Lockdown possibility for a new cinematic discovery: the Russian writer-director Kantemir Balagov, a protégé of the last Soviet master Alexander Sokurov, not yet thirty and possibly the most arresting young filmmaker to emerge in the last few years.
Beanpole, Balagov’s beautifully acted second feature—set in Leningrad in 1945, and featuring two shellshocked nurses tending to even more damaged soldiers—won a prize at Cannes last year and was a hit at the 2019 New York Film Festival. It opened in January and is available for streaming on both MUBI and Kinomarquee.
Closeness, Balagov’s first feature, aptly named given its tight framing and the claustrophobic family situation it depicts, can be streamed through Anthology Film Archives. It, too, is a brilliantly acted tale of human devastation in a devastated land, namely the Kabardino–Balkarian Republic in the North Caucasus. Where Beanpole is profoundly humanist and disorientingly florid, Closeness—set in Balagov’s hometown of Nalchik in the late 1990s, the period of his childhood—is another sort of tour de force: raw and brutally transgressive.
Shortly after celebrating their engagement, a young Jewish couple is kidnapped and held for ransom, splintering both their beleaguered community and individual families, and throwing the boy’s rebellious sister (remarkably played by Darya Zhovner) into an emotional maelstrom. Like Tolstoy’s short story “A Prisoner in the Caucasus,” which it recalls, Closeness is based on a true story. Indeed, the whole film can be seen as the frame around a terrorist video showing the cruel murder of a Russian captive by Chechen rebels—a shocking interpolation of cinematic “realness”—which Balagov himself remembers being traumatized by as a boy.
Forewarned may not be forearmed; the movie is close to overwhelming.
With this year’s Cannes Film Festival canceled, the Criterion Channel is revisiting the last edition that was also called off. Amid widespread demonstrations against the firing of Cinémathèque Française founder Henri Langlois for confounding the officious culture minister André Malraux, Cannes shut down midway through its 1968 festival. Criterion marks the occasion with a half-dozen movies that had been selected for the competition that year. Three were products of the Prague Spring, which would itself be “canceled” in August of that year, when the Soviet-led forces of the Warsaw Pact invaded Czechoslovakia. These are Milos Forman’s masterful satire The Firemen’s Ball, Jan Němec’s less subtle political allegory A Report on the Party and Guests, and Jiří Menzel’s rueful, apolitical idyll Capricious Summer.
The Fireman’s Ball is a comic gem—without doubt, the best movie Forman made in Czechoslovakia. But for me, the strongest film that would have been in competition that year was the Hungarian entry: Miklós Jancsó’s evocation of the 1918–1921 Russian civil war, The Red and the White. Jancsó also had a second, extremely topical film in competition that year, The Confrontation, dealing with leftist students in 1948 Hungary. Unfortunately, neither of these is available for streaming—although a poor copy of The Red and the White can be found on YouTube.
Kaneto Shindo’s Kuroneko is, however, included in “Cannes ’68.” As a candidate for the Palme d’Or, Kuroneko was a definite dark horse (or perhaps, to cite its English title, a Black Cat). This class-conscious, quasi-feminist, anti-samurai ghost film is so beautifully shot as to be nearly abstract. A mother and daughter, raped and murdered by a gang of marauding samurai, are resurrected—apparently aided by their demonic pet cat—as vengeful spirits luring other samurai to their gory doom. The movie’s implacable sense of poetic justice is only equaled by its graphic smarts.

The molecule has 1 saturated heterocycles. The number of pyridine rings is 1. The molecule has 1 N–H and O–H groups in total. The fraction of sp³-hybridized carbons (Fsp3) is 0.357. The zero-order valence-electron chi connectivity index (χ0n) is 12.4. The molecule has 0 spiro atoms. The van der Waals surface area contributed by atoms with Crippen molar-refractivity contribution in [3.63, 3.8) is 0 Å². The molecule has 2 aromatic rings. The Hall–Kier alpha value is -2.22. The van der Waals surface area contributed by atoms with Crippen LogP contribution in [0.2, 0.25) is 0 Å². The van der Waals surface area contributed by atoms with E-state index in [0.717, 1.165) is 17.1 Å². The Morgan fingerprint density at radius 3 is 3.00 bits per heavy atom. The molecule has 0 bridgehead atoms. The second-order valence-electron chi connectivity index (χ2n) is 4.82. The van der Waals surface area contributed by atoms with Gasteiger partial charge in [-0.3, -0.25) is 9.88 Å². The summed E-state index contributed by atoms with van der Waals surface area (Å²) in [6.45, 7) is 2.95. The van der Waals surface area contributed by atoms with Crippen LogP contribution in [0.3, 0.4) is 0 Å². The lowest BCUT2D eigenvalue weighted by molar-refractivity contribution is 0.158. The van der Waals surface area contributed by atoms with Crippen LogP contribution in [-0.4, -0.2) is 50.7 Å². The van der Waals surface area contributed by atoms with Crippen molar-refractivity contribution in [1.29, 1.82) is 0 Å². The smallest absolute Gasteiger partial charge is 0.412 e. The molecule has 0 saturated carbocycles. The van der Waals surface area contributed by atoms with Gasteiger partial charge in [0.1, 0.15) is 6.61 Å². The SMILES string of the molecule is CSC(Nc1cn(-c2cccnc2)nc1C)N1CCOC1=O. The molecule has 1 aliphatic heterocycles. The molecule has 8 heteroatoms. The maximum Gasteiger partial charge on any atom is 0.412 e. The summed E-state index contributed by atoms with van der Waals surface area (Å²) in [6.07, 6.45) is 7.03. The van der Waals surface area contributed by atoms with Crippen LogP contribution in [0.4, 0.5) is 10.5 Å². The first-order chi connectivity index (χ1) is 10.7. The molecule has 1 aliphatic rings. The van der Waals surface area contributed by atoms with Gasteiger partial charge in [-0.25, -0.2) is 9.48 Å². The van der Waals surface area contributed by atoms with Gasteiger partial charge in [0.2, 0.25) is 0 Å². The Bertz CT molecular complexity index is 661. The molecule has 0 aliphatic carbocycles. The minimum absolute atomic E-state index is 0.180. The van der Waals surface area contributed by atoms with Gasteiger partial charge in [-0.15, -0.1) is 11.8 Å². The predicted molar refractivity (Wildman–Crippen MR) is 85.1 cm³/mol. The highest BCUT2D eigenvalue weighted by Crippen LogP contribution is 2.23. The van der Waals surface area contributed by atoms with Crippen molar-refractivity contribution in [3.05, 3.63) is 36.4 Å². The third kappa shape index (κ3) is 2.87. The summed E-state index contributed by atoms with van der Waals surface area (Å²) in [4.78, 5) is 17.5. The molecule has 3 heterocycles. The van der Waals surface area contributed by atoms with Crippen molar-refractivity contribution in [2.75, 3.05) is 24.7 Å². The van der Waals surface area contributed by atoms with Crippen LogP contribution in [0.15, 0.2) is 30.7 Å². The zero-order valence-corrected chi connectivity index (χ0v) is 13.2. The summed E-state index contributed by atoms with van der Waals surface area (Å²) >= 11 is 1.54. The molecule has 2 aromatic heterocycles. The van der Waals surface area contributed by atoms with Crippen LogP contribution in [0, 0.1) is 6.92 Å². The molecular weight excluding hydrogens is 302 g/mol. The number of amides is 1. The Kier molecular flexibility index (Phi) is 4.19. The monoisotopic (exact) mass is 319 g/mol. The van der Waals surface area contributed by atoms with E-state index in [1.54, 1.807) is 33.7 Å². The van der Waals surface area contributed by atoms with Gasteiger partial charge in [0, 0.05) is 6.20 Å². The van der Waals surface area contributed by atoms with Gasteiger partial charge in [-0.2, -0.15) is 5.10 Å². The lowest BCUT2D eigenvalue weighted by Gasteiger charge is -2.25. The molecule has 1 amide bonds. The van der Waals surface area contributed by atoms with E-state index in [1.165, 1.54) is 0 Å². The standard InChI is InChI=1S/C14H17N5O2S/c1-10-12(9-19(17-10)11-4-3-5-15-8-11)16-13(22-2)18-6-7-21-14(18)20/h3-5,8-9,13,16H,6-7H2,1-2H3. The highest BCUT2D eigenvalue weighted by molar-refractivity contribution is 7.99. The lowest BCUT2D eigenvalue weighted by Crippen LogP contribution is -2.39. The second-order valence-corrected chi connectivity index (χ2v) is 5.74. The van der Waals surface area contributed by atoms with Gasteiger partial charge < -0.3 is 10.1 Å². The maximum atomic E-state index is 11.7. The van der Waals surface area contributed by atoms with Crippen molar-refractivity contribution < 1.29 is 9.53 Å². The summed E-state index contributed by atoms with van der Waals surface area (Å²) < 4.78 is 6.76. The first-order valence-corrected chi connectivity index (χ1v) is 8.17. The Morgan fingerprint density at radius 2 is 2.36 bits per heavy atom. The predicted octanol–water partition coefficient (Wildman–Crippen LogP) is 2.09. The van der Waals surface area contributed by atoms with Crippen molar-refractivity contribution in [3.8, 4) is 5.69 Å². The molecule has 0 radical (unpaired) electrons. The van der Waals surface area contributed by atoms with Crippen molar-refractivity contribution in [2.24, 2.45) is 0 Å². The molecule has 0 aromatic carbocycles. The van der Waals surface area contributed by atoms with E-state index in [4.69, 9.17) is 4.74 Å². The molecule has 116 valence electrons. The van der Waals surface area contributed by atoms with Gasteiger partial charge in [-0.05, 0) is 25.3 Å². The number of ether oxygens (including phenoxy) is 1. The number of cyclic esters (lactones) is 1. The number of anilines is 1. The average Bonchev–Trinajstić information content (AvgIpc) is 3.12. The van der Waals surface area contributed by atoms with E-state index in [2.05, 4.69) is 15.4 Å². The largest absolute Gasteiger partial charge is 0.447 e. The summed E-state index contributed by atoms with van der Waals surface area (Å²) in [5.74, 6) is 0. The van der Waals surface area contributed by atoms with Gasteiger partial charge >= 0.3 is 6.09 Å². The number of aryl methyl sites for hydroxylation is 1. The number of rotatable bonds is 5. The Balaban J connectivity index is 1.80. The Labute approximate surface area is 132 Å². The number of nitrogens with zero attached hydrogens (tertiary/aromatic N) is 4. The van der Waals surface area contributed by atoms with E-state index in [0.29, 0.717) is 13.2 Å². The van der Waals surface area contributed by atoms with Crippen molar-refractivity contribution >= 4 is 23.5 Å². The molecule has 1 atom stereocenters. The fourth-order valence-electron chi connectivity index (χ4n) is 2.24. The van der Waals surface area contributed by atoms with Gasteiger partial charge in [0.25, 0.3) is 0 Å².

To award the Palme to a left-wing genre flick like Kuroneko would have been even more radical than last year’s prize for Parasite. Traditionally, the jurors have selected more conventional films, as can be seen with Criterion’s parallel series of past winners. Still, there are some standouts. As the movie that put Italian Neo-Realism on the map, Roberto Rossellini’s Rome Open City (1945) has enormous historical significance. Henri-Georges Clouzot’s thriller The Wages of Fear (1953), in which a truck carrying a load of nitroglycerine must navigate a hundred miles of bad roads, is the ultimate expression of pop existentialism. Made in Franco’s Spain, Luis Buñuel’s blasphemous comedy Viridiana (1961) poked a finger in the dictator’s eye. Apichatpong Weerasethakul’s animist fantasy Uncle Boonmee Who Can Recall His Past Lives (2010) is perhaps the most wonderfully eccentric, not to mention unlikely, movie to win the Palme. (One of my fondest memories of Cannes is the incredulous cheering that broke among the press when its victory was announced.)
Another pleasure to revisit while quarantined: Le Joli Mai (1963) was a pioneering work of free-associational “direct cinema” by Chris Marker and Pierre Lhomme, in which, interviewed on the street, the people of Paris respond to (or, in some cases, shrug off) the events of the spring of 1962, which marked the end of the Algerian war. It’s streaming until May 31 on the Maysles Documentary Center’s website, in dialogue with several kindred oral-history documentaries: Inquiring Nuns, filmed in Chicago in 1968, Work Songs (2018), which crisscrosses the country, speaking to workers from San Pedro to Pittsburgh to North Carolina, and The Hottest August, filmed in New York during the summer of 2018.
J. Hoberman’s Make My Day: Movie Culture in the Age of Reagan will be published in July. (March 2019)